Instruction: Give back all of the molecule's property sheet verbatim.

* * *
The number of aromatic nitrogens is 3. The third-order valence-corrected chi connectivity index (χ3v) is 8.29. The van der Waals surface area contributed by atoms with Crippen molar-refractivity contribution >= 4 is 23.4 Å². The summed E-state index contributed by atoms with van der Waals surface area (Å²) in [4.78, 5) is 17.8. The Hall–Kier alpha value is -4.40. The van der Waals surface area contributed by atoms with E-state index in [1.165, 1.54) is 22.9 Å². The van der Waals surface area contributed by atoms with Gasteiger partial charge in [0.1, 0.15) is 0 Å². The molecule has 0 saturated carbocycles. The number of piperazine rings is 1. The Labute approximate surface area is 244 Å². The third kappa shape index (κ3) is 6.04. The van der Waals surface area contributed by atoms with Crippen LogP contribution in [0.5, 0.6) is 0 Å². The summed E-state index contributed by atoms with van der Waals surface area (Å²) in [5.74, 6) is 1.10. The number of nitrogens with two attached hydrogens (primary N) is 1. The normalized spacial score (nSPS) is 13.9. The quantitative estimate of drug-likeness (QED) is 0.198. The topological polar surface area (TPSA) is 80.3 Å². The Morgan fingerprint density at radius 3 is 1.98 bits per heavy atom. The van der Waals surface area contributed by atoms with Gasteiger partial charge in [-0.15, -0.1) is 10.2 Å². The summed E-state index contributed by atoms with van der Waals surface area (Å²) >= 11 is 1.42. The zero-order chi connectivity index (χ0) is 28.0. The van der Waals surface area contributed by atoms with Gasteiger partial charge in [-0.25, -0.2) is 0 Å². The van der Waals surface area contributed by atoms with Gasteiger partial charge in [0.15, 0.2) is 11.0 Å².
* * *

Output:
The number of aromatic nitrogens is 3. The third-order valence-corrected chi connectivity index (χ3v) is 8.29. The van der Waals surface area contributed by atoms with Crippen molar-refractivity contribution >= 4 is 23.4 Å². The summed E-state index contributed by atoms with van der Waals surface area (Å²) in [4.78, 5) is 17.8. The Hall–Kier alpha value is -4.40. The van der Waals surface area contributed by atoms with E-state index in [1.165, 1.54) is 22.9 Å². The van der Waals surface area contributed by atoms with Gasteiger partial charge in [0.1, 0.15) is 0 Å². The molecule has 0 saturated carbocycles. The number of piperazine rings is 1. The Labute approximate surface area is 244 Å². The third kappa shape index (κ3) is 6.04. The van der Waals surface area contributed by atoms with Crippen LogP contribution in [0.5, 0.6) is 0 Å². The summed E-state index contributed by atoms with van der Waals surface area (Å²) in [5.74, 6) is 1.10. The number of nitrogens with two attached hydrogens (primary N) is 1. The normalized spacial score (nSPS) is 13.9. The quantitative estimate of drug-likeness (QED) is 0.198. The topological polar surface area (TPSA) is 80.3 Å². The Morgan fingerprint density at radius 3 is 1.98 bits per heavy atom. The van der Waals surface area contributed by atoms with Gasteiger partial charge in [-0.15, -0.1) is 10.2 Å². The summed E-state index contributed by atoms with van der Waals surface area (Å²) >= 11 is 1.42. The zero-order chi connectivity index (χ0) is 28.0. The van der Waals surface area contributed by atoms with Gasteiger partial charge in [-0.25, -0.2) is 0 Å². The van der Waals surface area contributed by atoms with Gasteiger partial charge in [0.15, 0.2) is 11.0 Å².